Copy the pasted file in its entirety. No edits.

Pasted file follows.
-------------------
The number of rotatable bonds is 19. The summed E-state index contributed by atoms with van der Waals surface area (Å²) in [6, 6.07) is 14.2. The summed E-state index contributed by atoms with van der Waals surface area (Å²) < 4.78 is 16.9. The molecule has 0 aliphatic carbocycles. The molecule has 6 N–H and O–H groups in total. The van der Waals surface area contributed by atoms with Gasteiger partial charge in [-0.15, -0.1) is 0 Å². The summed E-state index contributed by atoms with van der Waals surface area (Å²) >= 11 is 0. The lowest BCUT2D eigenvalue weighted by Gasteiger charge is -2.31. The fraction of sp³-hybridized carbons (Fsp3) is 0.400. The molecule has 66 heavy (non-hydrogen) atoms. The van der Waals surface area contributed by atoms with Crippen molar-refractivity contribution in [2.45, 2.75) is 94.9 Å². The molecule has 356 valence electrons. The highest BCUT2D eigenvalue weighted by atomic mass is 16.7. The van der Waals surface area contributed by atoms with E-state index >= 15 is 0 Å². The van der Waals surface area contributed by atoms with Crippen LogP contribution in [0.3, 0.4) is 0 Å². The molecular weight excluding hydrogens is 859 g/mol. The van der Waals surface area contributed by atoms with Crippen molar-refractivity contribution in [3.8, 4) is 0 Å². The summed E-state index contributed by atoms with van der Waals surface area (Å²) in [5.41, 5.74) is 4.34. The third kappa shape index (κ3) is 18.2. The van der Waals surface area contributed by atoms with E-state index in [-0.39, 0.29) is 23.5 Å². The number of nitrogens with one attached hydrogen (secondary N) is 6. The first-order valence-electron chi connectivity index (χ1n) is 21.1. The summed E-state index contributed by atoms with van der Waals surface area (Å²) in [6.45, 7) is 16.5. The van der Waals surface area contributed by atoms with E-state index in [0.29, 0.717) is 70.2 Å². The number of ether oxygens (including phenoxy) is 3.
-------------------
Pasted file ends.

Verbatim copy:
The number of rotatable bonds is 19. The summed E-state index contributed by atoms with van der Waals surface area (Å²) in [6, 6.07) is 14.2. The summed E-state index contributed by atoms with van der Waals surface area (Å²) < 4.78 is 16.9. The molecule has 0 aliphatic carbocycles. The molecule has 6 N–H and O–H groups in total. The van der Waals surface area contributed by atoms with Gasteiger partial charge in [-0.15, -0.1) is 0 Å². The summed E-state index contributed by atoms with van der Waals surface area (Å²) >= 11 is 0. The lowest BCUT2D eigenvalue weighted by Gasteiger charge is -2.31. The fraction of sp³-hybridized carbons (Fsp3) is 0.400. The molecule has 66 heavy (non-hydrogen) atoms. The van der Waals surface area contributed by atoms with Crippen molar-refractivity contribution in [2.45, 2.75) is 94.9 Å². The molecule has 356 valence electrons. The highest BCUT2D eigenvalue weighted by atomic mass is 16.7. The van der Waals surface area contributed by atoms with E-state index >= 15 is 0 Å². The van der Waals surface area contributed by atoms with Crippen LogP contribution in [0.3, 0.4) is 0 Å². The molecular weight excluding hydrogens is 859 g/mol. The van der Waals surface area contributed by atoms with Crippen molar-refractivity contribution in [3.8, 4) is 0 Å². The summed E-state index contributed by atoms with van der Waals surface area (Å²) in [5.41, 5.74) is 4.34. The third kappa shape index (κ3) is 18.2. The van der Waals surface area contributed by atoms with E-state index in [-0.39, 0.29) is 23.5 Å². The number of nitrogens with one attached hydrogen (secondary N) is 6. The first-order valence-electron chi connectivity index (χ1n) is 21.1. The summed E-state index contributed by atoms with van der Waals surface area (Å²) in [6.45, 7) is 16.5. The van der Waals surface area contributed by atoms with E-state index in [0.29, 0.717) is 70.2 Å². The number of ether oxygens (including phenoxy) is 3.